Monday, January 02, 2006

The Two-Party System in the USA

There was an interesting discussion a few weeks ago on The Carpetbagger Report about the viability of third parties in the US political system.

Of course, the US system is officially a multi-party system. There are dozens of political parties out there, each with a name, a logo, a platform, elected officers, a newsletter, etc. Several have managed to field candidates in local and statewide elections. Greens, Libertarians and Reformists have had Presidential canidates and some impact during the last 20 years or so. You can find a complete list of US political parties here, here and here. Those lists are fun to browse - there are Nazis and Communists, and everything else imaginable in-between.

But I think that Dr.Biobrain is onto something. A lot of people who join and support third parties think of political parties in European terms. With such a mindset, having Republicans and Democrats clearly dominate the scene seems wrong. But, Dr.Biobrain is correct that these two major parties are not to be thought of as parties in the European sense. Actually, they are equivalents of coalitions. The GOP is a coalition of unofficial right wing parties, while Democratic Party is a coalition of unofficial centrist and center-left parties. Both parties like to think of themselves as "big-tent" parties. The various interest groups within each party are equivalents to individuated parties in the European sense. The only ones without a home are the true Left who tend to vote Green sometimes, or sometimes decide to hold their noses and vote for the lesser of two evils - the Democrats.

The biggest difference between Euro-style multi-party system and the US-style two-coalition system is that in European countries (as well as countries around the world that use the European model) it sometimes happens that unusual coalitions form, in which ideologically opposite groups, out of neccessity, form temporary alliances. This is impossible in the USA. The two large parties/coalition are aligned ideologically.

Here is a taxonomy of center-left or Progressives, as envisioned by George Lakoff:
"From sociological or political perspectives, there seem to be dozens, if not hundreds, of types of liberals and progressives. But from a cognitive perspective, defined by modes of thought, there are just six:

1. Socio-economic: All issues are a matter of money and class.
2. Identity Politics: Our group deserves its share now.
3. Environmentalists: Respect for the earth and a healthy future.
4. Civil Libertarians: Freedoms are threatened and have to be protected.
5. Spiritual progressives: Religion and spirituality nurture us and are central to a fulfilling life.
6. Anti-authoritarians: We have to fight the illegitimate use of authority.

All of the types of progressives are right. They all share a commitment to nurturant values, but prioritize different ones. Often this is a source of tension, since a person who strongly identifies with one type may not see how the others are similar. The key to forging unity is to see that each type is a special case of a more general identity grounded in a moral system that links all progressives together."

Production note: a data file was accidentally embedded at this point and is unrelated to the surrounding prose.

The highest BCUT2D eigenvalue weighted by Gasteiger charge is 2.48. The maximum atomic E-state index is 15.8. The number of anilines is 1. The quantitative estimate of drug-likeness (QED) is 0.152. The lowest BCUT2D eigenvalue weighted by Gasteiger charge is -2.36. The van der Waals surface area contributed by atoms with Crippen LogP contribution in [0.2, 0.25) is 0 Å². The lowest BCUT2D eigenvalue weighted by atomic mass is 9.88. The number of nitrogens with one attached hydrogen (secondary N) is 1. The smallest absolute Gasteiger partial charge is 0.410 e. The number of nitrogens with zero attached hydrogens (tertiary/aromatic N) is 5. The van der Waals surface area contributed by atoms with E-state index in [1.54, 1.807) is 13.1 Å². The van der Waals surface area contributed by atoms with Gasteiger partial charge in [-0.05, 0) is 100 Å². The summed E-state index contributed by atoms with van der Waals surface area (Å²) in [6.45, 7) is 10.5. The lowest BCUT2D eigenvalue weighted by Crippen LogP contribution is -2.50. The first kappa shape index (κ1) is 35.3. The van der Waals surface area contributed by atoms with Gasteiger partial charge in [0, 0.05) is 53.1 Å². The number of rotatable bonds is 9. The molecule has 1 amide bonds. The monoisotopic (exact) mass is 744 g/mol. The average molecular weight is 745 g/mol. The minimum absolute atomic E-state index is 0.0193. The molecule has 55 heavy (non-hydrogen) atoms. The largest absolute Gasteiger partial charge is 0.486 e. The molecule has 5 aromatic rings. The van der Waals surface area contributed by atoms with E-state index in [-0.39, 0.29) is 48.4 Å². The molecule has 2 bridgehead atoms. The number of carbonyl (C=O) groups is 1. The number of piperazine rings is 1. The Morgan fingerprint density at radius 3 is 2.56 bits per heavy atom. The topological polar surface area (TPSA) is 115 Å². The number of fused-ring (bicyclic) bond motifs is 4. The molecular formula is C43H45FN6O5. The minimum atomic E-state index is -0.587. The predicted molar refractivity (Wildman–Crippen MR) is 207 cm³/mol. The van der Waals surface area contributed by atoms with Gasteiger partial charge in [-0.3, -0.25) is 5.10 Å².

One can easily make a mirror-image taxonomy of the conservatives, too. How about: social conservatives, Religious Right, libertarians, supernationalists, ubercapitalists, bigots and authoritarians. Just like the Left groups are unified in ideology as much as they may be diverse in emphasis, so the Right groups are also unified ideologically in spite of often being seen as splintered. Read Dr.Biobrain's post!

As a result, both major parties/coalitions fluctuate between strong unity and internal strife, depending on the external events. But it is absolutely impossible to cleave a Right-wing group and get it to ever even consider voting for Democrats. It just does not cross their minds. If they are very unhappy with the way the GOP leadership is behaving at any particular time in history (as they should be right now), they are much more likely to not show up at the polls, or to give a protest-vote to a third party (e.g, the Constitution Party or Libertarians) , then to vote for a Democrat. As far as they can see, Democrats are alien creatures, with alien thought-processes and alien ideas about the world.

This is true on the other side, too. No matter how disgusted we all are with the current Democratic leadership, we will still vote for them, or abstain, or cast a protest vote for the Greens, but voting for a Republican will never cross our minds - from our perspective, they are all sexually-perverse, greedy, sexist, femiphobic, homophobic, racist, xenophobic, supernationalist, pseudo-religious, authoritarian, nasty, irrational, crazy mediavalists.

Thus, a political strategy should completely ignore the core members of the opposing ideology - they are unattainable. One needs to focus on those that can be won over - the independents, the apathetic, the new young voters, and the disgusted core that may rebel and go Green (btw, there is not such thing as a 'moderate'). All four of those groups can be won over only by exciting bold ideas that are true to the core liberal ideology. Triangulation aka 'tacking to the right' is boring and wins nobody over, while alienating the base. Bad idea.

Update: Shakespeare's Sister has just posted an excellent essay on the marginalization of Progressives within the Democratic Party and why that is wrong. A Must Read of the Day (and Year)!

posted by Bora Zivkovic @ 3:14 PM | permalink | (9 comments) | Post a Comment | permalink